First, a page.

Did you hear about душ Шарко – “Sharko shower” (“Charcot’s douche”) for treatments of a gout? It was also used for weight loss, muscles relaxation, improvement of blood circulation and as a remedy for depression. Sharko shower was a popular hydro massage procedure. From 8.5-10 feet away patient was showered with two compact high pressure (1.5-3 atmospheres) jets at the same time, from top to toe. The contrast effect (one the jets was about 104 F and another one was 68 F) and the strength of the stream were believed to be the most beneficial. Because side effects included bruising it was not recommended before or during beach season.
Right next to this group is another one consisting from common believes that are traditional in LEP culture but sounds very foreign to an English speaker. Technically they are not medical terms but they are significant for understanding patient’s message to a provider and I would like to mention this group here. If LEP from post-Soviet republic tells doctor “my low back hurts, because I was sitting by the window last night, the door was open and there was a cold draft,” an English-speaking provider might wonder how the draft and the low back pain are connected. But the situation is very clear to a Russian interpreter: being exposed to a draft (especially in hot weather or after taking a shower) is the obvious reason for inflammation of joints, ovaries and or even the appendix in the LEP mind.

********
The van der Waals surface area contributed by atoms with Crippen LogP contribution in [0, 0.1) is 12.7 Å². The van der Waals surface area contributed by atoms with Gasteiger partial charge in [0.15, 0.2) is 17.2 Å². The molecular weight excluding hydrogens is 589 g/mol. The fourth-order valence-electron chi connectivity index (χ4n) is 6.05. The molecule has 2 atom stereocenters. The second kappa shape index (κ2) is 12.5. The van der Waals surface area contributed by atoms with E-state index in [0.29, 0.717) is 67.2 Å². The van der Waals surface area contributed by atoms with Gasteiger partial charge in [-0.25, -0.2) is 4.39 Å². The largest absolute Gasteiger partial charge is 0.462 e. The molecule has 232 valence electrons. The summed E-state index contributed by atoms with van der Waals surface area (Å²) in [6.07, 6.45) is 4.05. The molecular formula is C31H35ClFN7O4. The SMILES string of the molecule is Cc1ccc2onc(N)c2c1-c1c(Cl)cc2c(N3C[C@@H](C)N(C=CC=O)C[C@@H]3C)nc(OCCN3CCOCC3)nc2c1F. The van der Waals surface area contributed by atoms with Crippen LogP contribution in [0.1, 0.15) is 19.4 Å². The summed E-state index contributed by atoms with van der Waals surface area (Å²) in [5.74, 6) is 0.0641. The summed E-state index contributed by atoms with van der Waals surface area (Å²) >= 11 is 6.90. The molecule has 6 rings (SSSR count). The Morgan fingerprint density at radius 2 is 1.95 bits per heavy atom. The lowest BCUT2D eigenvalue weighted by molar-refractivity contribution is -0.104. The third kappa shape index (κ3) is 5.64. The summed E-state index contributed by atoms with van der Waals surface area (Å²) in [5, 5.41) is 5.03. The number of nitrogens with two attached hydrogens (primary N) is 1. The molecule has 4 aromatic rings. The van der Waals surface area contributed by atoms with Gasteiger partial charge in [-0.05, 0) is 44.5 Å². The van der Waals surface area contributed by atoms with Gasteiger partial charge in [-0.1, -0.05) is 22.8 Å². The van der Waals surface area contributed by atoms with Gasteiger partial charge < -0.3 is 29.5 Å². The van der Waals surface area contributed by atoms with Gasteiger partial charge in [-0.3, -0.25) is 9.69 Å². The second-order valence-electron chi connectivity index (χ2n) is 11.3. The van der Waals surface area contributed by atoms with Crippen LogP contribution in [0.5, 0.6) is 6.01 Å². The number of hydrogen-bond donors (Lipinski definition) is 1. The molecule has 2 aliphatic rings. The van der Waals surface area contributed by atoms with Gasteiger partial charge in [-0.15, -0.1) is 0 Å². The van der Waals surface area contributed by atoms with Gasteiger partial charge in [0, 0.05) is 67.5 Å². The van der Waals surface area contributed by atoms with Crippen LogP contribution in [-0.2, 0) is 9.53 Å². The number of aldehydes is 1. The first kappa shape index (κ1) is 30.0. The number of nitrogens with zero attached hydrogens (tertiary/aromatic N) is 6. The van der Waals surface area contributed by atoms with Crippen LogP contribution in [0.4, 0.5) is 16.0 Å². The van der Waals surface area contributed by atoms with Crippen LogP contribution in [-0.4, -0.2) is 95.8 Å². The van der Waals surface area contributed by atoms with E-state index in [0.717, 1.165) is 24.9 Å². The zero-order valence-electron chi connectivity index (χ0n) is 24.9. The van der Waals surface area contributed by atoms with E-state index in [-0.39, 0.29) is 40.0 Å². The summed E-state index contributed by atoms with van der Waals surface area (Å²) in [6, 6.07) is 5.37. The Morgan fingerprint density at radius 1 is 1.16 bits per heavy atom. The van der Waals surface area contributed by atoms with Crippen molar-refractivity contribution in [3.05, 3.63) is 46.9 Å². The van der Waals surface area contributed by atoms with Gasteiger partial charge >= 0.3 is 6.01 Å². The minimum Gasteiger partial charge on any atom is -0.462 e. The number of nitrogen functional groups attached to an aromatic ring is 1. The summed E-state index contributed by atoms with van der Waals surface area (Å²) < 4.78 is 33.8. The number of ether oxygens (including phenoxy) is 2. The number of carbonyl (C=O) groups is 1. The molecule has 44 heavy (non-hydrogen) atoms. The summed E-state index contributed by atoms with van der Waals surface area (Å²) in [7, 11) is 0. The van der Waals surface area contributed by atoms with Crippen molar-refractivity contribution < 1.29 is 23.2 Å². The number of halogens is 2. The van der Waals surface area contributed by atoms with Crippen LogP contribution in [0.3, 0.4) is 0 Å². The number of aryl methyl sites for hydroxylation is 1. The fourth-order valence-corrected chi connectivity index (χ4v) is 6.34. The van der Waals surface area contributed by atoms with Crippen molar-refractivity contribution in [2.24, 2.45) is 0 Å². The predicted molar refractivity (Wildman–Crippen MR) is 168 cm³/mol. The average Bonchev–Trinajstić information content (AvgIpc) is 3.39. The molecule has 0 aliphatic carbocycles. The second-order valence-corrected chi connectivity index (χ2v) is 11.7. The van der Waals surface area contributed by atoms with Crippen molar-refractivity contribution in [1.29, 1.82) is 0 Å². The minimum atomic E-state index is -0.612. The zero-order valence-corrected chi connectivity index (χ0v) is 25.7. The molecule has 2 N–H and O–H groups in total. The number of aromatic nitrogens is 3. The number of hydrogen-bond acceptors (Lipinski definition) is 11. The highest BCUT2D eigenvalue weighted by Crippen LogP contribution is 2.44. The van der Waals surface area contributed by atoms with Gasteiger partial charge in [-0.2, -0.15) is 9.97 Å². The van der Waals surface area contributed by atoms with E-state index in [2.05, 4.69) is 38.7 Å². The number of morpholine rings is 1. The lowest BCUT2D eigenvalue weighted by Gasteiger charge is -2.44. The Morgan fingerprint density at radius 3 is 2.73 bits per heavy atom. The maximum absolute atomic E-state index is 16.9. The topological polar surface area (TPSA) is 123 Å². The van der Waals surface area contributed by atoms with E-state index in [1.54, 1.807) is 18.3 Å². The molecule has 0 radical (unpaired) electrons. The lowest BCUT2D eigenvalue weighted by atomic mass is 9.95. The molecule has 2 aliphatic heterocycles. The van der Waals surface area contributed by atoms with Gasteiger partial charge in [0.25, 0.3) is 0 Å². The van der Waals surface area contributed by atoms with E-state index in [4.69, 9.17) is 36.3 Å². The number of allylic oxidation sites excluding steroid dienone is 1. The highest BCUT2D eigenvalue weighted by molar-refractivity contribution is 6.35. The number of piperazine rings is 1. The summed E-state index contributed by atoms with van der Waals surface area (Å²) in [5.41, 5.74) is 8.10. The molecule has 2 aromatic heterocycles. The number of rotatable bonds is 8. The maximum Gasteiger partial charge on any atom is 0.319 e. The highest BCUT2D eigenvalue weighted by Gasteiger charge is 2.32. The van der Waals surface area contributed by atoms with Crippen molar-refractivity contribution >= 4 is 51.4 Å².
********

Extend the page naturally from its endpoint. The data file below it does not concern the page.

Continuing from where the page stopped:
Sitting on a cold surface (brick, stone, metal bench during cold seasons) or drinking cold fluids are believed to be the cause of pain or inflammation as well. The sentences like “It was getting chilly outside but I was sitting on swing for too long. Now my uterine appendages are in pain” or “I drank milk straight from the refrigerator and had itchy throat the next day” will make sense to a provider if interpreter conveys the believe behind those phrases.
The goal of this article was to take a look at and invite discussion about two significant categories of medical terminology that are related not only to medicine and linguistics, but also to the legal systems, social and cultural contexts, and scientific developments.. Better classification and unification of terminology across the languages will improve our performance, provider and patient experiences working with interpreters and move us up as professionals.
* American English – just “English” further
List of sources is available by your request